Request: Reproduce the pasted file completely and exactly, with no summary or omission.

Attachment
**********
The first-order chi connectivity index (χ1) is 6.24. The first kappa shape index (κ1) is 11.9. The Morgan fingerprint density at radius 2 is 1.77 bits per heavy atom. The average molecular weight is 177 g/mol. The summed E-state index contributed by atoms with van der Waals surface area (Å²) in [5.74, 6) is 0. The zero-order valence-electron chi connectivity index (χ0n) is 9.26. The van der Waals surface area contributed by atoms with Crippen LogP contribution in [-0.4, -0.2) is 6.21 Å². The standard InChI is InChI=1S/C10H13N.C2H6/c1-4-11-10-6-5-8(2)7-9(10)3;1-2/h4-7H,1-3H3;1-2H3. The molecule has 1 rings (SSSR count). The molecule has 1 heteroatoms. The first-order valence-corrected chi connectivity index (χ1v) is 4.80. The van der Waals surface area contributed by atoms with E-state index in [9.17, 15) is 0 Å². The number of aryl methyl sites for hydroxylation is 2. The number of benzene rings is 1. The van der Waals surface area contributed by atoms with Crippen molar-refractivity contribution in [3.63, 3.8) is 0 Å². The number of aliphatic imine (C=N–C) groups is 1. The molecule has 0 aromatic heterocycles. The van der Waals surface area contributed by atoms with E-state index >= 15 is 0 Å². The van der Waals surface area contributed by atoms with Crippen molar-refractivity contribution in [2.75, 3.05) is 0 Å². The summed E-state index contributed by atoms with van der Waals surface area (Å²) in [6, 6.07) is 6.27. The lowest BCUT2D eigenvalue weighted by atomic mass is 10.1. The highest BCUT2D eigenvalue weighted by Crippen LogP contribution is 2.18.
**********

The first-order chi connectivity index (χ1) is 6.24. The first kappa shape index (κ1) is 11.9. The Morgan fingerprint density at radius 2 is 1.77 bits per heavy atom. The average molecular weight is 177 g/mol. The summed E-state index contributed by atoms with van der Waals surface area (Å²) in [5.74, 6) is 0. The zero-order valence-electron chi connectivity index (χ0n) is 9.26. The van der Waals surface area contributed by atoms with Crippen LogP contribution in [-0.4, -0.2) is 6.21 Å². The standard InChI is InChI=1S/C10H13N.C2H6/c1-4-11-10-6-5-8(2)7-9(10)3;1-2/h4-7H,1-3H3;1-2H3. The molecule has 1 rings (SSSR count). The molecule has 1 heteroatoms. The first-order valence-corrected chi connectivity index (χ1v) is 4.80. The van der Waals surface area contributed by atoms with E-state index in [9.17, 15) is 0 Å². The number of aryl methyl sites for hydroxylation is 2. The number of benzene rings is 1. The van der Waals surface area contributed by atoms with Crippen molar-refractivity contribution in [3.63, 3.8) is 0 Å². The number of aliphatic imine (C=N–C) groups is 1. The molecule has 0 aromatic heterocycles. The van der Waals surface area contributed by atoms with E-state index >= 15 is 0 Å². The van der Waals surface area contributed by atoms with Crippen molar-refractivity contribution in [2.75, 3.05) is 0 Å². The summed E-state index contributed by atoms with van der Waals surface area (Å²) in [6, 6.07) is 6.27. The lowest BCUT2D eigenvalue weighted by atomic mass is 10.1. The highest BCUT2D eigenvalue weighted by Crippen LogP contribution is 2.18.